4. I’m sorry I can’t offer any up-dated tips for now, however, I absolutely love having a column like this one. The best tips come from those who are experiencing the same things most of us over 60, 70, 80 and beyond are struggling with on a daily basis.

  5. I can’t believe bo one’s mentioned zippers in the back of dresses.
    I have to be a contortionist. And forget all those lovely bracelets and necklaces that need the skill of a surgeon to use the clasps…

    1. I bought magnetic closer clasps for my necklaces. You can get them silver, gold, bling, etc. I have them on every single one that can’t go over my head.

      Also, there is actually a bracelet helper that I purchased also. I think I got both of these items from catalogs, but I’ll bet you could find them online easily.

    2. If the zipper has a hole in it, you can slip one end of a paper clip through that.. then use string or rope through the other end of the paper clip and pull up/down with that! Voila! .. I recently saw a video about using an open paper clip to grab onto one end of your bracelet. Hold the paper clip with bracelet attached in one hand while you use your other hand to wrap the other end of the bracelet around your wrist & fasten it to the end held by the paperclip. Then remove your paper clip and voila! Hope this helps!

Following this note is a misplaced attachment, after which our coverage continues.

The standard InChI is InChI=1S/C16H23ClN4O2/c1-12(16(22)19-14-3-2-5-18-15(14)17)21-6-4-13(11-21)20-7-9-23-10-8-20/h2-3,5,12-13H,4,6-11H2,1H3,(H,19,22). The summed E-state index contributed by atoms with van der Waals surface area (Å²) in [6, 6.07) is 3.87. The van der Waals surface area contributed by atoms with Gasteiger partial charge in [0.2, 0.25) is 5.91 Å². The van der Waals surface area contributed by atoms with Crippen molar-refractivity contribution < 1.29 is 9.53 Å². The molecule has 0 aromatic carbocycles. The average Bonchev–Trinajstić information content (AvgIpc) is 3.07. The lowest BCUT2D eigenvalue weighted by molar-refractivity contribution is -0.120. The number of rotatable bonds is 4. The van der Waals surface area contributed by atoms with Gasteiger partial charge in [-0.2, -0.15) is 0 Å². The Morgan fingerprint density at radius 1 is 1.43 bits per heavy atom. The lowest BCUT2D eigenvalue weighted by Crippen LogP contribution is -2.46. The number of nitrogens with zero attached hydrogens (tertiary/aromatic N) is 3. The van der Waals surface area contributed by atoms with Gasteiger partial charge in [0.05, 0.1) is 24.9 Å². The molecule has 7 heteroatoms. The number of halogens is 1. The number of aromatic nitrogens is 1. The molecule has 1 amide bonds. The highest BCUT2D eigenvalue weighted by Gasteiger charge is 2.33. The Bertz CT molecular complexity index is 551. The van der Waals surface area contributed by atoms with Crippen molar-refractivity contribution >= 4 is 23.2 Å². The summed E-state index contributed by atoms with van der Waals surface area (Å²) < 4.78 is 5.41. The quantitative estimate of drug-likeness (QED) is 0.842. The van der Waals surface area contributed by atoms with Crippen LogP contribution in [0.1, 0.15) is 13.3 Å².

6. Hi–Living “Mindfully” helps with a lot of senior moments AND helps you live longer & better. Good book is Jon Kabat-Zinn’s Mindfulness for Beginners, complete w/a CD w/guided meditations. You can get it on I’m not a seller, just a former teacher who likes to share good stuff.
    Other hacks: “Ring” doorbell/camera (; setting an alarm on your phone to take a pill; making sure you have your phone, med info jewelry on & water when you go on daily walks.

    1. I set my phone for all my meds, Dr. appts and bus pick up times. Also, Jon Kabat-Zinn’s book, “Full Catastrophe Living” is another great read! Thank you Linda for all those helpful tips!

  7. I just thought of another tip which was a huge help though a bit pricey. I live alone and cook for one, and I enjoy food preparation, but lately I found using the manual grater for cheese, potatoes, etc., was starting to cause injury with scraped knuckles, etc. So I waited for a big sale and finally invested in an 11-cup food processor (Kitchenaid in my case) to not have to struggle so much with that. Once a week or so I buy all my vegetables and do all the onions, salad and pizza fixings, prep for fridge and freezer, etc., in one go to make life easier plus I am more tempted to eat my veggies when I don’t feel like doing the prep work with a knife. It was pricey but worth it. I also bought a Vitamix on sale a few years ago to ensure I am able to make healthy soups from scratch and whatever else e.g., smoothies, etc., for myself. I have no kids or grandkids around to help with stuff like that. I don’t use a microwave oddly enough as I still enjoy the process of cooking and preparing meals for myself. But really, investing in high quality gadgets sometimes are worth the money to help make life easier and in this case, healthier, too.